If you want proof that Robert Gates and Ash Carter are serious about pushing the Pentagon to be the wars in Iraq and Afghanistan then look no further than the wonderfully named Gunslinger Package for Advanced Convoy Security (GunPACS).
The program got started in late summer last year and the first units should be deployed to Afghanistan in September, just in time for the peak of the surge. Four of the units are headed to Camp Pendleton next week where the Marines will develop concept of operations and begin training on the system. Total cost to this point -- $4.9 million, according to Col. Patrick Kelleher with OSD's Rapid Reaction Technology Office.
This system didn't even need an Urgent Needs request from a combatant commander to get it started. Marines in Afghanistan sent emails and that got the ball rolling, said Kelleher, a Marine who served three tours in Iraq, including time in Fallujah. Kelleher said GunPACS "would have been a great capability to have had in Fallujah.
Mounted on the ready-to-rumble MTVR, the system locates snipers using the acoustic Boomerang system and feeds that data to a map and cues a CROWS II remote weapons system (pictured above). The CROWS camera gives the crew a rapid look at the possible target and the picture can be shared in near real time with a tactical operations center. That gives everyone a chance to avoid killing civilians, a key capability in a counter-insurgency fight.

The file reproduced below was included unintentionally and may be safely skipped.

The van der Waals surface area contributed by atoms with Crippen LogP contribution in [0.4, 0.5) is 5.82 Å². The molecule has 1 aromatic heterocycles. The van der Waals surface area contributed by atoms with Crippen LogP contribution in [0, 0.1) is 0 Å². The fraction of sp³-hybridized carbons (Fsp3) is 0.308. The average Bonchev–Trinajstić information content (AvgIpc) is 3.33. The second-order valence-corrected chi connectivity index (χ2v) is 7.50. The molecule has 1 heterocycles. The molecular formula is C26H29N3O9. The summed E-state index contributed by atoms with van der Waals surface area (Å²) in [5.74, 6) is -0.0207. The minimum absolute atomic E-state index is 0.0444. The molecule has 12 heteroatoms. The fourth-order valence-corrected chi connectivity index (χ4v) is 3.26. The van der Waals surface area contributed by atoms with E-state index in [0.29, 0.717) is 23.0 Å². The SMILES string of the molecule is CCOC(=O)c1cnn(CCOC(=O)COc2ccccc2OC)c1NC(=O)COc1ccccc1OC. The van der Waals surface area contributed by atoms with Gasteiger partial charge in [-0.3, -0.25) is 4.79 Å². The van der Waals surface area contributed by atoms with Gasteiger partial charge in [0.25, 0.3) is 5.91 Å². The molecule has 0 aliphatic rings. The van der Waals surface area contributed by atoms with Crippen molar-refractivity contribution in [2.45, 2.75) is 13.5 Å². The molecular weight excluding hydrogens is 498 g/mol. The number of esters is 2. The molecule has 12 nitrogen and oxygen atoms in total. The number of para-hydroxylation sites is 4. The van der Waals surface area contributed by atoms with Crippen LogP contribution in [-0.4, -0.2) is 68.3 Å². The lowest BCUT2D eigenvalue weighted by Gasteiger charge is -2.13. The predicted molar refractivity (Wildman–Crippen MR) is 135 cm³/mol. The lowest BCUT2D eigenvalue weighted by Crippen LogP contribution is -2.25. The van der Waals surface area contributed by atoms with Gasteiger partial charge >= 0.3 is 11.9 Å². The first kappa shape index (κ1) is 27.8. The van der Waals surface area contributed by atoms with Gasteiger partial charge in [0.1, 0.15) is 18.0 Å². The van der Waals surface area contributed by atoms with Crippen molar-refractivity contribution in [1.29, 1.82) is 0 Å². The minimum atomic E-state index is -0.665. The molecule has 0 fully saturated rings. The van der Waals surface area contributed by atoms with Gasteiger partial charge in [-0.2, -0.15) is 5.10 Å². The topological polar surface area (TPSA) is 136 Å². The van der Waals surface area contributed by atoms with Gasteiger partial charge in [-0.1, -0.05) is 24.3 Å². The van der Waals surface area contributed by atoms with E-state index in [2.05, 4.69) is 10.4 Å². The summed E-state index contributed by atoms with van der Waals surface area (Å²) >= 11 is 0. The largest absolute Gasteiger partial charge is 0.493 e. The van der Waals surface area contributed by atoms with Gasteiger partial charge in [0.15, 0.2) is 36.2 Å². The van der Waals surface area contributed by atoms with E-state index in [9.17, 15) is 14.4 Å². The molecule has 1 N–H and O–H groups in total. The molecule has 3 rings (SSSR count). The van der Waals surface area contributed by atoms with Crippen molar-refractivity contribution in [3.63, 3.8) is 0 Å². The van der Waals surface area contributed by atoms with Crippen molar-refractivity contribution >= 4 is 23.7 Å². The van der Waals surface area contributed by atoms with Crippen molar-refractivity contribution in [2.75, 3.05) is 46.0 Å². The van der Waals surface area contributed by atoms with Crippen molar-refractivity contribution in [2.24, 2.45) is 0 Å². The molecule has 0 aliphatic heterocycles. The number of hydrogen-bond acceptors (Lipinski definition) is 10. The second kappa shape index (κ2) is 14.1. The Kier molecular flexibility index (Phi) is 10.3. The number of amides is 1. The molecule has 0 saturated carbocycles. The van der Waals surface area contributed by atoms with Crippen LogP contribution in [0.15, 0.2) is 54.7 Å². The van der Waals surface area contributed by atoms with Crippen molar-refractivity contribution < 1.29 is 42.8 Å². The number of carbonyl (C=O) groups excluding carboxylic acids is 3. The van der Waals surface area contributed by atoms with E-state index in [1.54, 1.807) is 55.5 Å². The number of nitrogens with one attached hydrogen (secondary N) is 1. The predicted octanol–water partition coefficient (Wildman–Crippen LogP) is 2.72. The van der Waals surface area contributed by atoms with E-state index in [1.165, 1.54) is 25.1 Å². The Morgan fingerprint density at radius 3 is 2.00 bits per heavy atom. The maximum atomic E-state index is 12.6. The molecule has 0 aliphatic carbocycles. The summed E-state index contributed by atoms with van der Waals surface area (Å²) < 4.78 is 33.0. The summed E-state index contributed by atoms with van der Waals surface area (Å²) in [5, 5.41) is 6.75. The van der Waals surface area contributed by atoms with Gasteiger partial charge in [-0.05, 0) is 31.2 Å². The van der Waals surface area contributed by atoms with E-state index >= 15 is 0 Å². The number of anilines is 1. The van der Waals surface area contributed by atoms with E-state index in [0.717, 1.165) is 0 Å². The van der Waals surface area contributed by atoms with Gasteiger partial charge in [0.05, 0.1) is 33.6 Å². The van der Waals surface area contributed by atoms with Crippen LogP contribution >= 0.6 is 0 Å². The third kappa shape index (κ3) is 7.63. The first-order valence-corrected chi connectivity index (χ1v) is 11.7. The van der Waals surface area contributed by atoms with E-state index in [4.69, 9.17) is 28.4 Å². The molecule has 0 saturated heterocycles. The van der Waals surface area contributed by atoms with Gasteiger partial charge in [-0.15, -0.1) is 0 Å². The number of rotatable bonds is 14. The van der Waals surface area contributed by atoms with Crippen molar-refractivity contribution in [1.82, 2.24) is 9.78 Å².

The system was bound together by software developed at the Naval Surface Warfare Center at Dhalgren and that means Predator feeds could be fed to GunPACS. "We have demonstrated that," Kelleher said. GunPACS data could also be fused with Blue Force Tracking, but Kelleher said the Marines chose not to do that first so they could get the basic system to the field as quickly as possible. In fact, the GunPACS system has already undergone 1,500 miles of testing in Nevada and they checked to make sure its emissions don't screw up other systems.